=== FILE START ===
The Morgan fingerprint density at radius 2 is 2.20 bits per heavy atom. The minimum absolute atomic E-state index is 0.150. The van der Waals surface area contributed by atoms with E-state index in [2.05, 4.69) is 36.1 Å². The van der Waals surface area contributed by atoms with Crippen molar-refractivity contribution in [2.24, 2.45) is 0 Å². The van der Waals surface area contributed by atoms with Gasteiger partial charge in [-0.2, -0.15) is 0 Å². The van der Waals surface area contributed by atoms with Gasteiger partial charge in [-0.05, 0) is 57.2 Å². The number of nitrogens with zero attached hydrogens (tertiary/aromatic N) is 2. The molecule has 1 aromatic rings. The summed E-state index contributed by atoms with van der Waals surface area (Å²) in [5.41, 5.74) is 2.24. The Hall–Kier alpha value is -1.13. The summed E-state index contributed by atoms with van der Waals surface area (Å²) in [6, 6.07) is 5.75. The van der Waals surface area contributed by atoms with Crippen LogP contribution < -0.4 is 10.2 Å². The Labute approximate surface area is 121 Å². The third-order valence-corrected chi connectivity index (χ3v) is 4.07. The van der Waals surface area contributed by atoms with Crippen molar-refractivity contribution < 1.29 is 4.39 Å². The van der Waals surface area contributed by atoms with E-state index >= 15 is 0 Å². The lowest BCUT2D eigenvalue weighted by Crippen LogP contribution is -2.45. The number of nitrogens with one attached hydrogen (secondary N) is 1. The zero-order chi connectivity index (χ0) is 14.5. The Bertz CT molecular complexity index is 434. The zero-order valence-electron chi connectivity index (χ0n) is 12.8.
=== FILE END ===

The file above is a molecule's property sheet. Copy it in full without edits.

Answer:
The Morgan fingerprint density at radius 2 is 2.20 bits per heavy atom. The minimum absolute atomic E-state index is 0.150. The van der Waals surface area contributed by atoms with E-state index in [2.05, 4.69) is 36.1 Å². The van der Waals surface area contributed by atoms with Crippen molar-refractivity contribution in [2.24, 2.45) is 0 Å². The van der Waals surface area contributed by atoms with Gasteiger partial charge in [-0.2, -0.15) is 0 Å². The van der Waals surface area contributed by atoms with Gasteiger partial charge in [-0.05, 0) is 57.2 Å². The number of nitrogens with zero attached hydrogens (tertiary/aromatic N) is 2. The molecule has 1 aromatic rings. The summed E-state index contributed by atoms with van der Waals surface area (Å²) in [5.41, 5.74) is 2.24. The Hall–Kier alpha value is -1.13. The summed E-state index contributed by atoms with van der Waals surface area (Å²) in [6, 6.07) is 5.75. The van der Waals surface area contributed by atoms with Crippen LogP contribution < -0.4 is 10.2 Å². The Labute approximate surface area is 121 Å². The third-order valence-corrected chi connectivity index (χ3v) is 4.07. The van der Waals surface area contributed by atoms with Crippen molar-refractivity contribution < 1.29 is 4.39 Å². The van der Waals surface area contributed by atoms with E-state index >= 15 is 0 Å². The lowest BCUT2D eigenvalue weighted by Crippen LogP contribution is -2.45. The number of nitrogens with one attached hydrogen (secondary N) is 1. The zero-order chi connectivity index (χ0) is 14.5. The Bertz CT molecular complexity index is 434. The zero-order valence-electron chi connectivity index (χ0n) is 12.8.